Along with West Virginia University president E. Gordon Gee, I co-authored a book entitled Land-Grant Universities for the Future: Higher Education for the Public Good that was released this past November by Johns Hopkins University Press.
Based primarily on interviews conducted with 27 presidents and chancellors of land-grant institutions, this book was meant to provoke discussion about the 21st century mission of land-grant and other public universities in the United States. Serendipitously, those interviews were conducted just before and just after the 2016 U.S. presidential election, and our subjects were keen to discuss the runup and its aftermath… So much so, in fact, that we ended up paying a great amount of attention to what we termed the “capital and countryside” divide that was reflected in the results, borrowing from earlier writing on this topic by Michael Barone.
Our examination of polling data from land-grant institutions and their surrounding host communities provided evidence that universities were indeed small “islands of blue” – Democratic leaning campuses that mirrored the voting patterns of state capitals and other major cities in the U.S. – inside of vast “seas of red” – the Republican leaning towns and countryside. Both in the book and elsewhere, we argued that land-grant universities were obligated to transcend this divisiveness in order to serve as the “people’s universities,” a place where individuals from all corners of the political spectrum could come together to discuss the critical issues of the day.
Recently, Heterodox Academy member Christian Alejandro Gonzalez reviewed the Land-Grant Universities for the Future book for National Review. Reacting in part to the discussion of the capital and countryside divide, Gonzalez included the following statement:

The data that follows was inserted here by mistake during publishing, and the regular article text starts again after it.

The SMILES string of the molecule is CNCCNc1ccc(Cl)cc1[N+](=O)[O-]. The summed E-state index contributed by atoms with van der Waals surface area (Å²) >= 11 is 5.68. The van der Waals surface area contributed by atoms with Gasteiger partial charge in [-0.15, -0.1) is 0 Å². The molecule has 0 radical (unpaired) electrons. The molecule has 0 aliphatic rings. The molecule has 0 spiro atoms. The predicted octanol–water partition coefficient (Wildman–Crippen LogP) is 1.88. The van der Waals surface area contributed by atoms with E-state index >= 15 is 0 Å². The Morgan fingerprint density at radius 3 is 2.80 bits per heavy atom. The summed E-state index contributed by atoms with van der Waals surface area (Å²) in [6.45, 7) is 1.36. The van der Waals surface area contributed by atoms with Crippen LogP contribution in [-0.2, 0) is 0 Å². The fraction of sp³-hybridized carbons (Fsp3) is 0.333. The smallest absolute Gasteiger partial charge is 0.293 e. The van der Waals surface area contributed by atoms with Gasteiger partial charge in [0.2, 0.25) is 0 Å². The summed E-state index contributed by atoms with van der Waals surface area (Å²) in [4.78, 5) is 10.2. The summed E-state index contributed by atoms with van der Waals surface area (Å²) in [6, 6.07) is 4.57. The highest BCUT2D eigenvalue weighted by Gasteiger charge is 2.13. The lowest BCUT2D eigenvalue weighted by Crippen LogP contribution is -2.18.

Alienating either rural dwellers or urbanites, moreover, imperils the mission of the university. If one constituency feels excluded, its levels of support for universities will decrease, and so will the willingness of its residents to fund colleges with their tax dollars. (Indeed, land-grant universities have struggled financially in recent years because state governments have been more reluctant to provide them with public monies.) Thankfully, Gavazzi and Gee are not the first to notice the dangers caused by the universities’ neglect of rural communities. Heterodox Academy, an organization committed to increasing viewpoint diversity in U.S. colleges, has also been pushing for a greater inclusion of the perspectives of students from rural backgrounds.
I was intrigued by this comment and, being a relatively new member of Heterodox Academy myself, I wondered if I might offer a contribution to this dialogue.
The previous conversations on this subject matter that have been hosted by Heterodox Academy start with the basic proposition that politically conservative opinions are underrepresented in academia. As a direct result, the values and attitudes of rural and working-class citizens – who tend to be more conservative in their political orientation – are not well accounted for in university dialogue. Musa al-Gharbi, Director of Communications for Heterodox Academy, extends that exact point as follows in a May 2018 article on ideological diversity in academia:
In short: measures that preclude conservatives from university spaces will tend to marginalize rural and working class people more broadly – because in many important respects, progressives and conservatives are not just the same kinds of people who happen to vote differently (in which case discrimination seems less clear), but are increasingly different types of people.